Treatment of Traumatic Injuries
Restorative Aspects in Anterior Crown Fractures
Didier Dietschi, DMD
Stabilization, improvement, or reestablishment
of function and aesthetics in traumatized teeth (and their periodontal support)
remains a challenging endeavor, particularly when restorative procedures must
be performed in emergency situations, or within a limited period following the
trauma. Numerous lesions can occur as a result of trauma that involves the hard
tissue or -- in advanced cases -- the pulp, periodontal ligament, and bone.
Provisional and permanent treatment planning is dependent upon the extent and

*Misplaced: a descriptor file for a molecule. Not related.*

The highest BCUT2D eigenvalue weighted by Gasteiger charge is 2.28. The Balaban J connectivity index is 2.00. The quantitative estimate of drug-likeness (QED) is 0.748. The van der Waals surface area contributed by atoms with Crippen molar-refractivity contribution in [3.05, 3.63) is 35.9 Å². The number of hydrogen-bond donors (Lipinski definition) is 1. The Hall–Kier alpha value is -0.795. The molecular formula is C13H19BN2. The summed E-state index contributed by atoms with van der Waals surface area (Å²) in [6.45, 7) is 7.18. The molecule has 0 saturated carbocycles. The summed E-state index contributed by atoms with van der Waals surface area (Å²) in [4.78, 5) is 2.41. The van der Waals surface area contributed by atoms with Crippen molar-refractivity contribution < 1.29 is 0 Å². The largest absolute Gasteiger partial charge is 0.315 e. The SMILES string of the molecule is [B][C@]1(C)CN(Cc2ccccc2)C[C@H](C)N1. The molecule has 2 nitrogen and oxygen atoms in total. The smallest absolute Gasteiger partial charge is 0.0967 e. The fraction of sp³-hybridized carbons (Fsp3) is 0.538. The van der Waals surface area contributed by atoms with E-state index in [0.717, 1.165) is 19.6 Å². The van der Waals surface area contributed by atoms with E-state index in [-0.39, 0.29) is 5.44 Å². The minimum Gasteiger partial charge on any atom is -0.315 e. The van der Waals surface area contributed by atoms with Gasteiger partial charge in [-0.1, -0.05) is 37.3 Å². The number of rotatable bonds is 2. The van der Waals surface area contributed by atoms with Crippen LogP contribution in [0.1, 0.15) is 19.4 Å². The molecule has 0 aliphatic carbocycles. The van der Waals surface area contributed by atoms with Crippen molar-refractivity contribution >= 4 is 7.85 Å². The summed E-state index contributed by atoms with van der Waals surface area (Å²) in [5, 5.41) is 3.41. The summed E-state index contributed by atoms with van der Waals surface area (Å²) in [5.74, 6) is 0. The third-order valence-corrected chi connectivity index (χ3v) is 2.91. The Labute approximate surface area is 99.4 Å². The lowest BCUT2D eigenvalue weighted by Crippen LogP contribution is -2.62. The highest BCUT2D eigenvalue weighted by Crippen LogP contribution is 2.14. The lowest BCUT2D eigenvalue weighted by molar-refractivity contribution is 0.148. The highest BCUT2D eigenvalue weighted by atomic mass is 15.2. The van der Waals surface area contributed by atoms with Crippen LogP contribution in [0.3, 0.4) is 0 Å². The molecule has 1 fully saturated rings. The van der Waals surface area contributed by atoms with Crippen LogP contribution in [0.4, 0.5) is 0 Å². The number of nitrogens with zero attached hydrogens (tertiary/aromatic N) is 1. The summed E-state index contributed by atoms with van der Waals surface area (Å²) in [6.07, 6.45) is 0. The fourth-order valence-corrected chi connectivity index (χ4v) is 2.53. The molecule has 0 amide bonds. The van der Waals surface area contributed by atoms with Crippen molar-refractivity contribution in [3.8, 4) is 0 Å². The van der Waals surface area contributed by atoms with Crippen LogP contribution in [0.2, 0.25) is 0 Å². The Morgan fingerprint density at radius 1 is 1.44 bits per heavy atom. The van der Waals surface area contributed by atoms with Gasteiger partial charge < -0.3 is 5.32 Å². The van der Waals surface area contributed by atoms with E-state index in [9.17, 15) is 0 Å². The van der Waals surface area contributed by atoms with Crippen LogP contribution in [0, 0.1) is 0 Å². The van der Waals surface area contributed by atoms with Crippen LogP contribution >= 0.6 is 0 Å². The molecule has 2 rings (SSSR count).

severity of the dental and periodontal lesions. The long-term prognosis of
traumatized tissues requires restoration of functional integrity, tooth
vitality, and prevention of root resorption.1 This article discusses
the more frequent complications following traumatic injuries, as well as
various provisional and permanent treatment modalities for treatment of coronal
Crown fractures are the most common traumatic
injuries encountered in the permanent dentition. Uncomplicated injuries of the
hard dental tissues comprise enamel infraction (cracks without loss of
substance), enamel fracture, and enamel-dentin fracture (without pulp
exposure). Complicated crown fractures involve dentin and enamel with pulp exposure. Depending on the
amount of hard tooth substance loss and soft tissue involvement, different